“NO RUSH” ON SPEEDY JUVENILE LIKE SEGAL
Trainer Javier Contreras is no stranger to sending out two-year-olds to successful debuts at Charles Town, a growing list that includes multiple-graded stakes heroine Late Night Pow Wow and the gelding Hidden Canyon.
On Thursday, December 3, Contreras may have unveiled his latest budding juvenile star when Like Segal, a horse he also owns, romped home 6 1/2 lengths clear in a one-turn maiden special weight event for juveniles under minimal urging from jockey Carlos Delgado while getting the 4 1/2-furlongs in a stellar 51.54 seconds.
Like Segal, a Maryland-bred son of Super Ninety Nine out of the stakes-placed Kela mare Easter Fashion, was bred by Susan Wantz of Dance to Bristol fame and went for a modest $10,000 as a weanling at the December 2018 Fasig-Tipton Midlantic December mixed sale. Contreras admitted that he surprised himself by bidding on the youngster.
“I still remember the first time that I saw him,” Contreras said. “I really wasn’t going there to buy anything that day, but once I saw him he looked like he was going to be okay. He just looked better than any of the other weanlings and I liked what I saw. I thought he might go for eight to ten thousand. I was glad that I got him. When he turned two, he was really big. But my exercise rider, Carlos Montilla, loved him. We took him to the gate a few times, but he was so big and his knees were not right yet. So, I sent him to the farm and brought him back in the fall.”
In the weeks leading up to his career debut last Thursday, jockey Carlos Delgado had been aboard the Super Ninety Nine gelding for his last three published workouts. As the target date for his initial outing drew closer, Contreras kept insisting that the rider ask for a little more each time. Like Segal continued to display more speed with each published work, capped by a three-furlong bullet move in 35 4/5 seconds on Nov. 28,
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After each work, Contreras asked Delgado the same question; each time, the rider provided the same response.
“Javier kept asking me if he was getting tired,” Delgado said. “Each time he wanted to see a little more speed. Each time he asked me if he was tired. But I kept telling him I had a lot more horse left. When I worked him the last time, I told Javier I had a lot more horse left. Then the other night he showed speed early and he finished up strong and I didn’t really get after him. So, after the race I told Javier I had a lot more horse left.”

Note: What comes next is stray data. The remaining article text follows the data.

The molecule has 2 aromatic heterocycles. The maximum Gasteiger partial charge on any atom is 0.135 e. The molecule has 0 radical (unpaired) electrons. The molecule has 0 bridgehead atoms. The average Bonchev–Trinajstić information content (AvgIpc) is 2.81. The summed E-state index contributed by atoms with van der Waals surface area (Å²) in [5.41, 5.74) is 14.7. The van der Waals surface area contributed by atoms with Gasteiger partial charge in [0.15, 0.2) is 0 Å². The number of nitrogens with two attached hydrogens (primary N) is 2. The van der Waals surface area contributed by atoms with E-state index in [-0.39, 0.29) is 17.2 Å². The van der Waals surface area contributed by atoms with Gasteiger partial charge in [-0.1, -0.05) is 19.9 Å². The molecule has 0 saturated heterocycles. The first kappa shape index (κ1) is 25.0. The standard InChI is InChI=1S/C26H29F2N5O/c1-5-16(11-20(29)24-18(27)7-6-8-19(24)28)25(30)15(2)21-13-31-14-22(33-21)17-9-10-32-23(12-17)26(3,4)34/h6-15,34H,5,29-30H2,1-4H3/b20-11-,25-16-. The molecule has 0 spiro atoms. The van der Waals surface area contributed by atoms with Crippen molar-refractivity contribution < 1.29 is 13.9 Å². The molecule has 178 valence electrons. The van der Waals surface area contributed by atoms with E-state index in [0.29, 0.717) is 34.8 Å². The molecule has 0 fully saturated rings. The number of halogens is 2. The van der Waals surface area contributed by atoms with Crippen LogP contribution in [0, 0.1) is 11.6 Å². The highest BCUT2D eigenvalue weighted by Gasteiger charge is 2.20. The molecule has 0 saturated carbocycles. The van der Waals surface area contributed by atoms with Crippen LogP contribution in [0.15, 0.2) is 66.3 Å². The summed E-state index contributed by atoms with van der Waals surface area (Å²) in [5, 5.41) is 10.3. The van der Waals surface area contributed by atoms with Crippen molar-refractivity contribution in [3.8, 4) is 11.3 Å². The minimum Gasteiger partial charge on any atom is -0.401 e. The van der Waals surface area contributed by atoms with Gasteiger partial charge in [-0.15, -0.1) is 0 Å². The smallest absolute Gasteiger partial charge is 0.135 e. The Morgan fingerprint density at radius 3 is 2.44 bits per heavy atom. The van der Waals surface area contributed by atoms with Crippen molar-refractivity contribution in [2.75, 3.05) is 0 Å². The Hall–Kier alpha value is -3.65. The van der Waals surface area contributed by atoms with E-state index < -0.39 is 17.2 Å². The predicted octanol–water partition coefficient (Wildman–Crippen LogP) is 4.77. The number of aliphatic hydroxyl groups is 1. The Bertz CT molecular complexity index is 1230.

Contreras is accustomed to seeing his top trainees debut in style. Late Night Pow Wow won a two-turn maiden special weight event to kick off her career – fittingly, on the undercard of the 2017 Grade 3 Charles Town Oaks, a race she won a year later. Hidden Canyon romped home nine lengths clear in his debut while stopping the timer in 50.89 in his career debut.
Contreras’ best trainee, Late Night Pow Wow, concluded her career with 12 wins and just over $700,000 banked from 15 career outings, including graded stakes scores in the Charles Town Oaks and Barbara Fritchie at Laurel. Hidden Canyon won nine of 15 outings and earned just shy of $320,000.
Two other of his top earners – $200,000 earners Skip the Print and Amherst Street – also scored at first asking. Amherst Street had an especially auspicious start to his career, winning his first seven starts, including five consecutive stakes races.
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“I remember how good Hidden Canyon was that first time out, and he went under 51 seconds, which was almost the track record,” Contreras said. “He had a really good career, and then Late Night Pow Wow came along and she was even better. I never imagined that she would win two graded stakes, but that was really quite a thrill for a trainer like me. They were both really good their whole career, so we’ll see where this one goes from here.”
Despite a series of improving works heading into his career debut, Like Segal was actually the lukewarm 3-1 second choice in the field of eight juveniles, as Maryland invader Wicked Prankster went off the 8-5 favorite for owner-trainer Samuel Davis. Like Segal and Wicked Prankster were on even terms for the first quarter-mile before Like Segal drew off to a sharp score.
“There is an allowance race in the condition book for two-year-olds later this month,” Contreras said. “But that might be a little close for him. I thought about taking him to Maryland, but he was doing so good here I wanted to give him a race here before I went to Laurel. He’s got a lot of ability. He was a little headstrong early, but when he came back from the farm he was like a different horse. He was a lot happier. There will be plenty of races for him next year, so we’re going to find out how good he is. But there’s no rush — he’s got plenty of time to show me what he can do.”